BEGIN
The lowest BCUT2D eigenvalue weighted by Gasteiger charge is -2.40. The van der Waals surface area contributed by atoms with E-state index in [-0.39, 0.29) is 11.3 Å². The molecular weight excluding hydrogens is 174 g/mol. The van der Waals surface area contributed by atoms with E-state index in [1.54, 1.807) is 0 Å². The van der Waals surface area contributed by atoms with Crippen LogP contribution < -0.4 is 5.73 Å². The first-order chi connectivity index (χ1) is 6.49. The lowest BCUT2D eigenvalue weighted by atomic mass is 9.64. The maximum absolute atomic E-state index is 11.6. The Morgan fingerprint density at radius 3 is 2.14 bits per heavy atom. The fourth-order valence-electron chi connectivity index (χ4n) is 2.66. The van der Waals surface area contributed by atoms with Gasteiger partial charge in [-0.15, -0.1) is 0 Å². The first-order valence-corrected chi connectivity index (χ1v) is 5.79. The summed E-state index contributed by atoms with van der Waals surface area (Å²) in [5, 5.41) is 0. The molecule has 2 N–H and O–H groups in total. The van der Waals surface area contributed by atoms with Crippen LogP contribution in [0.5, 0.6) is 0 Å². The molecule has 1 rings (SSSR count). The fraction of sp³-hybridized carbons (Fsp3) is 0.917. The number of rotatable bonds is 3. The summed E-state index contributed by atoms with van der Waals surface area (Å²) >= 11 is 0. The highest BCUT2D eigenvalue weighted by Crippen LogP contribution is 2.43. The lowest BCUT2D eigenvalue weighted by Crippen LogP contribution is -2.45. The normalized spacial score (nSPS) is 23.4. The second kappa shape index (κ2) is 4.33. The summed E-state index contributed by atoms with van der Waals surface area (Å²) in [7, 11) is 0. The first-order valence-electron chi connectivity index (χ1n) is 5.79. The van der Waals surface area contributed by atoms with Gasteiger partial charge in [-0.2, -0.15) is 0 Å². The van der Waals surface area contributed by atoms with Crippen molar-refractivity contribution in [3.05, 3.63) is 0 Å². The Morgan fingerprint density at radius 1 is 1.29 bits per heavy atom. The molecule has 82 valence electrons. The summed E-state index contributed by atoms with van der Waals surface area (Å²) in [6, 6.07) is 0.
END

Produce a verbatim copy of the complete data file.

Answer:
The lowest BCUT2D eigenvalue weighted by Gasteiger charge is -2.40. The van der Waals surface area contributed by atoms with E-state index in [-0.39, 0.29) is 11.3 Å². The molecular weight excluding hydrogens is 174 g/mol. The van der Waals surface area contributed by atoms with E-state index in [1.54, 1.807) is 0 Å². The van der Waals surface area contributed by atoms with Crippen LogP contribution < -0.4 is 5.73 Å². The first-order chi connectivity index (χ1) is 6.49. The lowest BCUT2D eigenvalue weighted by atomic mass is 9.64. The maximum absolute atomic E-state index is 11.6. The Morgan fingerprint density at radius 3 is 2.14 bits per heavy atom. The fourth-order valence-electron chi connectivity index (χ4n) is 2.66. The van der Waals surface area contributed by atoms with Gasteiger partial charge in [-0.15, -0.1) is 0 Å². The first-order valence-corrected chi connectivity index (χ1v) is 5.79. The summed E-state index contributed by atoms with van der Waals surface area (Å²) in [5, 5.41) is 0. The molecule has 2 N–H and O–H groups in total. The van der Waals surface area contributed by atoms with Crippen LogP contribution in [0.5, 0.6) is 0 Å². The molecule has 1 rings (SSSR count). The fraction of sp³-hybridized carbons (Fsp3) is 0.917. The number of rotatable bonds is 3. The summed E-state index contributed by atoms with van der Waals surface area (Å²) >= 11 is 0. The highest BCUT2D eigenvalue weighted by Crippen LogP contribution is 2.43. The lowest BCUT2D eigenvalue weighted by Crippen LogP contribution is -2.45. The normalized spacial score (nSPS) is 23.4. The second kappa shape index (κ2) is 4.33. The summed E-state index contributed by atoms with van der Waals surface area (Å²) in [7, 11) is 0. The first-order valence-electron chi connectivity index (χ1n) is 5.79. The van der Waals surface area contributed by atoms with Gasteiger partial charge in [-0.2, -0.15) is 0 Å². The van der Waals surface area contributed by atoms with Crippen molar-refractivity contribution in [3.05, 3.63) is 0 Å². The Morgan fingerprint density at radius 1 is 1.29 bits per heavy atom. The molecule has 82 valence electrons. The summed E-state index contributed by atoms with van der Waals surface area (Å²) in [6, 6.07) is 0.